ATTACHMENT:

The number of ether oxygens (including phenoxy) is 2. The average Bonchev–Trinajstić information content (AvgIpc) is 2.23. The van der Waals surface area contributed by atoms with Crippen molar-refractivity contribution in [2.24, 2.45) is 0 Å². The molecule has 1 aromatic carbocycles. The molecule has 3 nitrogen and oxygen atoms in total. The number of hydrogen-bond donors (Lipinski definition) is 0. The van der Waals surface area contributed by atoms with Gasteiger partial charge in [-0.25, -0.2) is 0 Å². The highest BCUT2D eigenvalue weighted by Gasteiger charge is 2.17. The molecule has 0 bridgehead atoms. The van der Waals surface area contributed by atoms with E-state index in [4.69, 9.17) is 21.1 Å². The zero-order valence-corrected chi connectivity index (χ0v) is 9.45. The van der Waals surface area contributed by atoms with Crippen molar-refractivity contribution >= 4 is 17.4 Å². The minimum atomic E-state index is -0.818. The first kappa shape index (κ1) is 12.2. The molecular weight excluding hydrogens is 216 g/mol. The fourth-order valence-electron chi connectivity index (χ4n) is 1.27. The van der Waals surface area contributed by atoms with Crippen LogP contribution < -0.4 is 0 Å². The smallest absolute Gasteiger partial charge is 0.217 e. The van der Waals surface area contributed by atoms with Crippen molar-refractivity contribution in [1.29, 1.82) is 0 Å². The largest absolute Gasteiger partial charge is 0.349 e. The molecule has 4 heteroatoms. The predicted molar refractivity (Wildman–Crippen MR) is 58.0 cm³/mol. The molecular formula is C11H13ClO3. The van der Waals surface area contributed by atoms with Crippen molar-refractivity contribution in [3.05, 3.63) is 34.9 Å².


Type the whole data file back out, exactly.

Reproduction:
The number of ether oxygens (including phenoxy) is 2. The average Bonchev–Trinajstić information content (AvgIpc) is 2.23. The van der Waals surface area contributed by atoms with Crippen molar-refractivity contribution in [2.24, 2.45) is 0 Å². The molecule has 1 aromatic carbocycles. The molecule has 3 nitrogen and oxygen atoms in total. The number of hydrogen-bond donors (Lipinski definition) is 0. The van der Waals surface area contributed by atoms with Gasteiger partial charge in [-0.25, -0.2) is 0 Å². The highest BCUT2D eigenvalue weighted by Gasteiger charge is 2.17. The molecule has 0 bridgehead atoms. The van der Waals surface area contributed by atoms with E-state index in [4.69, 9.17) is 21.1 Å². The zero-order valence-corrected chi connectivity index (χ0v) is 9.45. The van der Waals surface area contributed by atoms with Crippen molar-refractivity contribution >= 4 is 17.4 Å². The minimum atomic E-state index is -0.818. The first kappa shape index (κ1) is 12.2. The molecular weight excluding hydrogens is 216 g/mol. The fourth-order valence-electron chi connectivity index (χ4n) is 1.27. The van der Waals surface area contributed by atoms with Crippen LogP contribution < -0.4 is 0 Å². The smallest absolute Gasteiger partial charge is 0.217 e. The van der Waals surface area contributed by atoms with Crippen molar-refractivity contribution in [1.29, 1.82) is 0 Å². The largest absolute Gasteiger partial charge is 0.349 e. The molecule has 4 heteroatoms. The predicted molar refractivity (Wildman–Crippen MR) is 58.0 cm³/mol. The molecular formula is C11H13ClO3. The van der Waals surface area contributed by atoms with Crippen molar-refractivity contribution in [3.05, 3.63) is 34.9 Å².